Fried soft shelled rab is one of those things that look like if ya don't watch it, it could crawl off ya plate. They fry the whole crab, legs and all.The beer was cold, the food was good, and as we left, Sam remarked to the waitress, "Don't worry, we will come back in." We were treated to a wonderful sunset drive over the swamp on the way home. A perfect ending to a wonderful spur-of-the-moment afternoon outing. Thank God for friends like Sam and Louise; good friends to laugh with, and who are usually always ready to join in our hair-brained adventures.


Smoke Balls Part Deux

Several years ago I got Peg a "hi-def" video camera for Christmas. We weren't sure how to use it when we took it outa da box, so we went outside, and just for the sake of filmin' somethin', Peg filmed me rollin' some smoke balls down the driveway. We took our film inside, loaded it onto the computer and watched it. Yep, the camera worked, and it took as good a picture as it could of the subject it was pointed at. So now what??? We decided to try signing up for Youtube so we could make lil videos to share with you, our readers, family etc. Well, here it is 2 years later and that silly video of me chucking smoke balls is by far our most popular video......... go figure. Since then, we have worked hard trying to make slideshows and blend videos, and none of our best efforts get the views that first very amatuerish attempt that we made with a camera fresh outa da wrapping paper. With this in mind we decided to do it again this Christmas. Because of getting the new computer up and runnin', it's taken me awhile to actually post about it, but here it is, months later, smoke ball video fans, click and we hope ya enjoy. It's just me being ma ole self playing with fire.


A Fish Story: The One That Almost Got Away.

(photo of a typical alligator garfish)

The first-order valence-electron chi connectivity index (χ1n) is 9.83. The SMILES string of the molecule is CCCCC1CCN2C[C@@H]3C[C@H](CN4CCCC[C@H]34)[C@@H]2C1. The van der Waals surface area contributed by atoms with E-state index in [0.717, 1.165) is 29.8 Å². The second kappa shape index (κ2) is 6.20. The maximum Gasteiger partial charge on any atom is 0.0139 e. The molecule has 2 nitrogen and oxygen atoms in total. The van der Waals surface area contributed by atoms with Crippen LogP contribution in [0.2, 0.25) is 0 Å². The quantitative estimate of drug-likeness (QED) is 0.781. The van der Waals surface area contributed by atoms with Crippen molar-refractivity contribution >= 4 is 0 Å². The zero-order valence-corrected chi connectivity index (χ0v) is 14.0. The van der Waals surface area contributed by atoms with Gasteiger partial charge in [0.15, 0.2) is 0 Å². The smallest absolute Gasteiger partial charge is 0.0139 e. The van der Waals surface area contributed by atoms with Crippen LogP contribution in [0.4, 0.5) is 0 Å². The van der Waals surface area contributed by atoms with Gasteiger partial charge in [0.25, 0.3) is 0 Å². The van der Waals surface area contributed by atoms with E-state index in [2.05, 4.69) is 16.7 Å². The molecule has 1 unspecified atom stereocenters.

When I was a kid, I had this 12 ft. wooden pirouge-style boat that my Paw-paw made for me outa plywood scraps and stuff he had laying around. He always was a packrat with piles of wood, etc. etc. leaning up against his shed. The boat was a sickly bright green, slathered with paint that was left over in old paint buckets he had rescued from the oil field where he worked. I think the 47 coats of paint, which he periodically spread on it, is what held it together and kept the li'l boat almost dry inside. I wish I knew how many miles I paddled that thing around the bayous 'til it finally got trashed when I was about 12 years old. (another story) Anyways, this time of the year we usta wait 'til we saw the big "gars" rolling on top of the water in the bay by the house. When we did, I'd paddle out and throw some lines. We used some willow logs 'bout 2 inches in diameter by 2-3 feet long for floats. We tied a fishing line to one end of the 'logs' and a li'l bright colored cloth to the other end, so it was easy to see. The line had a big brass swivel snap with a loop on it, and the line went down into the water about five feet deep. Typically, we baited with pumpkin seed shad, or dead shiners. (We kept shiners, but that's another story.) When a gar would take the bait, the loop would tighten around his top jaw, and as he tried to swim away, the log would stand up, waving the bright 'flag' (cloth) behind him. I'd be sitting in the shade, watching the dozen or so lines, 'logs' and flags that we had all set up, and when one would try to swim off, I'd paddle out, get him, bring him back near shore. I'd pull his head in over the side of the boat, give him a whack with a li'l pipe I had for that purpose, then drag him in onto a bed of moss I had picked fresh and was all ready for him, in da boat. The moss was a disposable lining, if ya will, to protect the horrid green bottom of my boat from becoming encrusted with bloody fish slime...made cleanup a lot easier, too.